Pain levels out of 10

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What would you guy says your pain levels are out of 10 in the upper back feels like a fire going on as well as neck pain omg hurts like mad x

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  • Posted

    I'd say my baseline pain is about 3. When at this level is not as much pain as a feeling of discomfort and the constant awareness that there is something there ready to change into full blown pain. When that happens, about every day that is, it raises to a 5. I had sevens at the onset of C/S, now they seem to have regressed a little, or maybe it's just my tolerance level that has changed and I'm just rating as a 5 something which to a recently pain-free person looks as a 7.

    It's clear to me that nothing I do can revert me to the pre-C/S state so my only option is to manage what I got. From my experience until now, what seems to ease off the symptoms is 'not moving'. When I sleep, that's definitely one of the things that kicks in. When I lay down, 'not moving' is again one of the main ingredients. When I sit at my computer, also I'm not moving my head much and contrary to what seems to be the medical perception on this one, I see it as less damaging than let's say plumber work.

    Not moving at all doesn't seem to be the winning card, however, quite the contrary. I try to keep my neck's mobility by walking and doing light exercises, the combination of gentle moves followed by no moves results in brief periods of almost painless / pre-CS feeling. Only they aren't lasting and there's no telling if the technique will continue to work and for how long.

     

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    • Posted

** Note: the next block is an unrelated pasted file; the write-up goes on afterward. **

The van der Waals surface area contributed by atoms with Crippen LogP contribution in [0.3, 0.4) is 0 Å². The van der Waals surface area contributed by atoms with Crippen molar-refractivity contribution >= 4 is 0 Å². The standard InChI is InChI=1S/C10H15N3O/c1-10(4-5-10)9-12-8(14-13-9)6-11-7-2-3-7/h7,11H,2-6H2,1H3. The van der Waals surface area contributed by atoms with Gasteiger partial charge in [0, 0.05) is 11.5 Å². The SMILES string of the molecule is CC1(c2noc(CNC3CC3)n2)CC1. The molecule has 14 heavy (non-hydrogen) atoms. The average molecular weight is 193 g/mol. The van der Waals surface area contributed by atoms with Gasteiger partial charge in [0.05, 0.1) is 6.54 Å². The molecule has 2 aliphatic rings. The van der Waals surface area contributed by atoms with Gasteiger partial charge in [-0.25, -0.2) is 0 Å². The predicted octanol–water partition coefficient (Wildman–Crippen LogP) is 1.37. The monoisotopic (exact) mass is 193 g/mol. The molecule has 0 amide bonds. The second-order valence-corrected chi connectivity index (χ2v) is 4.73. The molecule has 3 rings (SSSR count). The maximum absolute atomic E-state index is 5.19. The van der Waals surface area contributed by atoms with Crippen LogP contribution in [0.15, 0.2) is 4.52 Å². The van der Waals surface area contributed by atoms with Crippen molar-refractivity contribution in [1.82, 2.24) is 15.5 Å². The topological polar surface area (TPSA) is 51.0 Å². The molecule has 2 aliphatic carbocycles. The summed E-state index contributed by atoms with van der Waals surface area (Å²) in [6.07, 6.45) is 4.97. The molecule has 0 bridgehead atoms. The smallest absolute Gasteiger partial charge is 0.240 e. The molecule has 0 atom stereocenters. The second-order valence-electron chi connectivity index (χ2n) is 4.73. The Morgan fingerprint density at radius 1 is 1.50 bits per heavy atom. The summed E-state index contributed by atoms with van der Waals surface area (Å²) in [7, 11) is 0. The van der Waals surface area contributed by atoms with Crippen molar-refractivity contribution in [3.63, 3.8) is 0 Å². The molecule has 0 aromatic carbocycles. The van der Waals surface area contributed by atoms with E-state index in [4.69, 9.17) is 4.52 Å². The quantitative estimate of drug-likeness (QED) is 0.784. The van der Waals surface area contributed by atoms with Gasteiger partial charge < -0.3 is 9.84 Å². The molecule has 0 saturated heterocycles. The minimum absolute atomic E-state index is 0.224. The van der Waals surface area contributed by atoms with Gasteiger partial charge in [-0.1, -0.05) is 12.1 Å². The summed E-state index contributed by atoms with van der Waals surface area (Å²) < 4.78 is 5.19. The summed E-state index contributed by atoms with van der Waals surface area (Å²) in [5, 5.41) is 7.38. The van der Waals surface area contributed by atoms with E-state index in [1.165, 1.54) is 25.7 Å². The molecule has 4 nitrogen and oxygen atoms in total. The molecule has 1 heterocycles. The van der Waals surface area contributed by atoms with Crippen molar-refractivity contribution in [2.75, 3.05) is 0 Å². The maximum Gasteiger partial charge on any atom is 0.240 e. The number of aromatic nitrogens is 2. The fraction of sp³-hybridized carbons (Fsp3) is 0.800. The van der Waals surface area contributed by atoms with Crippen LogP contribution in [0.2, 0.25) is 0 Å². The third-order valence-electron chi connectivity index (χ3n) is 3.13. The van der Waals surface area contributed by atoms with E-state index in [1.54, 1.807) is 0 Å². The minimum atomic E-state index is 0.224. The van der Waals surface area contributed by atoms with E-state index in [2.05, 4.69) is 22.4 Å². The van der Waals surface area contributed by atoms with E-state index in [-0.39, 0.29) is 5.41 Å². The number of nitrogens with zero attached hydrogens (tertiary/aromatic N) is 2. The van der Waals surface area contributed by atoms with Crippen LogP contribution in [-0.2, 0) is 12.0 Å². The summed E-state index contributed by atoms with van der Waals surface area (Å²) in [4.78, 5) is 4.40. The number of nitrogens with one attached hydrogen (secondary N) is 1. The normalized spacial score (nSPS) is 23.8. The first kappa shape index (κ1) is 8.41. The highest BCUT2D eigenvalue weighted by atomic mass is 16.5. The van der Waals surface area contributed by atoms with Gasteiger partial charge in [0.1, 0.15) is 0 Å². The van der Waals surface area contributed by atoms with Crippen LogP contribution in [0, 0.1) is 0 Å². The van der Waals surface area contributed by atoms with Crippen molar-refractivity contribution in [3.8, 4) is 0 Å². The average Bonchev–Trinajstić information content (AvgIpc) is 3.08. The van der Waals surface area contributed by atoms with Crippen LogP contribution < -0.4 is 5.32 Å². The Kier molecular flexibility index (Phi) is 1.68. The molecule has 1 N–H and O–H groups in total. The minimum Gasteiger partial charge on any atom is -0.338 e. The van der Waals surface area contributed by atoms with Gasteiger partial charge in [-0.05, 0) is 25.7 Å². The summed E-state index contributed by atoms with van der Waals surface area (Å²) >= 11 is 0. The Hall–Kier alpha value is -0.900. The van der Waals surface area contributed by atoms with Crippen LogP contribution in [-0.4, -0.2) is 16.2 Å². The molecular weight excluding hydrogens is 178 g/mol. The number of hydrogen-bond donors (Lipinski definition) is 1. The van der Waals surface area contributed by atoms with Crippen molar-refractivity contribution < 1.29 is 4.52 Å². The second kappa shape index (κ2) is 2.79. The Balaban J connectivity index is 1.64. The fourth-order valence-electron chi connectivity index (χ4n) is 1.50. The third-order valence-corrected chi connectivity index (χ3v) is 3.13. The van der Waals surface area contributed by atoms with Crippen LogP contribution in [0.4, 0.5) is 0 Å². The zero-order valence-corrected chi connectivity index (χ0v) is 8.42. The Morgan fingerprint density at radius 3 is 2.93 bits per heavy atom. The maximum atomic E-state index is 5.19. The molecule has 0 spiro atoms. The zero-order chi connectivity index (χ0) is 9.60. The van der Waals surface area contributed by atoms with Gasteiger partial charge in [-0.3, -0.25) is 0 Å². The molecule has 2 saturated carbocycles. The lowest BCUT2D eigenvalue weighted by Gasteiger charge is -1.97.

Thanks Michael mine eases when I get in from work and lie down but you end up fit for nothing just tired all the time what meds are you on, just want the pain to go away as do we all 
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  • Posted

    Hello, I was just told I have cervical spondylosis and I'm waiting for an appointment for steriod injections....Do they help??  Today is my first day trying to research information .. My pain is a 15 plus once in a while most of the time it is around  6 to a 7 with burning across my back and pins and needles down my left arm and extrem head aches and I'm having problems with bladder control.. My doctor has me on norco's 10-325 and they seem to work some days and other days it like I ate a piece of candy and didn't take any pain medication..Does anyone have any sugestions for me??? PLEASE
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  • Posted

    Sorry Karen I didn't know how to start a new discussion ..I just read that I could start

    my own

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    • Posted

      Hi SherryM

      At the bottom of page there's a 'start your own discussion' link.  Just click on it and retype your post.  THat way,  you will just get responses which deal with the issues you have raised.  In the meantime,  you could have a trawl through previous posts here to see if there's anything which addresses the questions you asked.

      On the 'Pain levels' issue,  I'm a bit surprised that the posts have dropped off,  because it's an interesting issue to raise.  I think that anyone new to C/S tends to get overwhyelmed by the exotic mixture of referred/radiated symptoms,  and because it reuns around the block somewhat,  they find it difficult to identify symptoms with cause,  as would happen with a normal injury.  First the confusion,  then the uncertainty about future progress,  then the anxiety about toleration of painsw that haven't even happened yet.  That all leads to possible exaggeration of futuire expectations....only to be expected when trying to look at the future with an already negative overview.  That's normal,  but it doesn't translate very well to anyone not familiar with C/S,  or even to someone who is more knowledgeable about research results on long term C/S prospects.